(born 1943, Chicago, Illinois; lives and works in Colorado Springs, Colorado)
Senga Nengudi invented a sculptural language in her celebrated “RSVP” series of objects and performances, begun in 1975. Through sets of choreographed actions, sometimes performed in front of a camera or an audience, the artist stretches nylon stockings filled with sand into surreal and distended shapes. In the new work on view here, Nengudi pulls, twists and knots the stockings to create hanging sculptures that suggest shed skins and contours of the human body—their ephemeral nature alluding to life’s impermanence.
Nengudi studied visual art and dance in the late 1960s and early 1970s. Her experiments with ritualized movement led her to try her hand at performance-based sculpture. She began working with unconventional sculptural materials such as wire, rope and nylon stockings to create installations and performance events. Her early projects led to her long-standing collaboration with Maren Hassinger, who often activates Nengudi’s nylon sculptures by performing within them. This new sculpture will be activated during the course of the exhibition by contemporary dance artists who worked directly with Nengudi and Hassinger in a workshop intensive.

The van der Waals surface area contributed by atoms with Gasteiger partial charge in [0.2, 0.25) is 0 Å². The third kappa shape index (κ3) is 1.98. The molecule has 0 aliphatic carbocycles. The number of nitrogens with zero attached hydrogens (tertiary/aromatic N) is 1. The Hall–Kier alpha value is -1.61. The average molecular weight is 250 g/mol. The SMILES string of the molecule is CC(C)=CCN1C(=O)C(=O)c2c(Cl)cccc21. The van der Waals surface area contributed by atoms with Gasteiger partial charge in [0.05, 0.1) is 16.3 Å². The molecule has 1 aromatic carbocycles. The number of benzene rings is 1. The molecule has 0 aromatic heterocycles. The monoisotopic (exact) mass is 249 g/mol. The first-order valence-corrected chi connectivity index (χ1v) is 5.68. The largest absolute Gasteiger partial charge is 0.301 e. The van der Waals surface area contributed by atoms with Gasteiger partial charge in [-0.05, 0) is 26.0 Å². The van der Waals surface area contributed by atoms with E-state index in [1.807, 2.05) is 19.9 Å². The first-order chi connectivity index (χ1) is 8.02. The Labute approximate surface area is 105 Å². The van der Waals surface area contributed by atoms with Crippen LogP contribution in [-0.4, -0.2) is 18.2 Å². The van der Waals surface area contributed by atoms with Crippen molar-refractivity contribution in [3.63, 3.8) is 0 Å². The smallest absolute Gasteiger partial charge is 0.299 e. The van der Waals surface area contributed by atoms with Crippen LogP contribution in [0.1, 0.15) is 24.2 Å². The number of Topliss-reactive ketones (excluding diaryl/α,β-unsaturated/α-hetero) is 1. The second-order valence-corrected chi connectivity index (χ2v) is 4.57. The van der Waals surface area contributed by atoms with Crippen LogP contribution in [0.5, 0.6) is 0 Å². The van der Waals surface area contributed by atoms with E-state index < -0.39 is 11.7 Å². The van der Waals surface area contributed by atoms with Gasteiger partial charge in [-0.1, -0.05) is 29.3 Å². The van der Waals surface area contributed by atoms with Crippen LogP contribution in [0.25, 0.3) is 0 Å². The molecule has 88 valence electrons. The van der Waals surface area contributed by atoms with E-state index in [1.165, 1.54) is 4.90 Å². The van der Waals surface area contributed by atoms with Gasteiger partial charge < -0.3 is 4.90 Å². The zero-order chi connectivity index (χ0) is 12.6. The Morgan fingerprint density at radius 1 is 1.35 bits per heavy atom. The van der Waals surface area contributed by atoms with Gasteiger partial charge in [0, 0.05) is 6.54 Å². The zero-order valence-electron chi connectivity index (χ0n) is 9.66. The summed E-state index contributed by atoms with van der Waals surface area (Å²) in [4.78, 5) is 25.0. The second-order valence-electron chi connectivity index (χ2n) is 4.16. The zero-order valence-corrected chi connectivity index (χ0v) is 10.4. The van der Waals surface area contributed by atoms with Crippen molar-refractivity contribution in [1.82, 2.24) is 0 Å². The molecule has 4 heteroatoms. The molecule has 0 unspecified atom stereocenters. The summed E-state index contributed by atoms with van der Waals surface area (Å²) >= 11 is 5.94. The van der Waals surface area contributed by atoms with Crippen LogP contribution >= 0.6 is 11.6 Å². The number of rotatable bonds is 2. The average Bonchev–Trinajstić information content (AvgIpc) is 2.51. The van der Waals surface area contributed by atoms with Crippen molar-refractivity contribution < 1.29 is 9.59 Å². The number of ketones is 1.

Senga Nengudi received her BA from California State University, Los Angeles, where she also received her MA in sculpture in 1971. In between degrees she studied for one year at Waseda University in Tokyo. Her solo exhibitions include Performances, 1976–81, Thomas Erben Gallery, New York (2013); Lov U,Warehouse Gallery, Syracuse University, (2012); Warp Trance, Pennsylvania Academy of the Fine Arts, Philadelphia (2007); R.S.V.P. Retrospective, Thomas Erben Gallery, New York (2003); Vestige—“The Discovery of America by Christopher Columbus” S.D., Just Above Midtown Gallery, New York (1981); and Répondez s’il-vous-plaît, Just Above Midtown Gallery, New York (1977). Her group exhibitions include Blues for Smoke, Museum of Contemporary Art, Los Angeles (2012–13, traveling); Now Dig This! Art and Black Los Angeles, 1960–1980, Hammer Museum, Los Angeles (2011, traveling); Under the Big Black Sun, Museum of Contemporary Art, Los Angeles (2011); Los Angeles Goes Live: Los Angeles Performance Art, 1970–1983, Los Angeles Contemporary Exhibitions (2011); VideoStudio: Playback, The Studio Museum in Harlem (2011); WACK! Art and the Feminist Revolution, Museum of Contemporary Art, Los Angeles (2007, traveling); Second Lives: Remixing the Ordinary, Museum of Art and Design, New York (2008); L.A. Object and David Hammons Body Prints, Jack Tilton Gallery, New York (2006); Double Consciousness: Black Conceptual Art since 1970, Contemporary Arts Museum Houston (2005); 54th Carnegie International, Carnegie Museum of Art, Pittsburgh (2004); Parallels and Intersections: Art/Women/California, 1950–2000, San Jose Museum of Art, San Jose, CA (2002); The Influence of Yoruba on Contemporary Artists, Brickhouse, London (2000); Out of Actions: Between Performance and the Object, 1949–1979, Museum of Contemporary Art, Los Angeles (1998); Now-Here, Louisiana Museum of Modern Art, Humlebaek, Denmark (1996); Homecoming, Watts Towers Arts Center, Los Angeles (1995); Art as a Verb: The Evolving Continuum, Maryland Institute College of Art, Baltimore (1989); Carnival: Ritual of Reversal, Kenkeleba House, New York (1985); Afro-American Art in the Twentieth Century: Three Episodes, Bronx Museum of the Arts, Bronx, NY (1980); Afro-American Abstractions, P.S.1 Contemporary Art Center, Long Island City, NY (1980); Freeway Fets, public art project, freeway underpass, Los Angeles (1979); The Concept as Art, Just Above Midtown Gallery, New York (1977); California Black Artists, The Studio Museum in Harlem, New York (1977); and Sapphire Show, Gallery 32, Los Angeles (1970).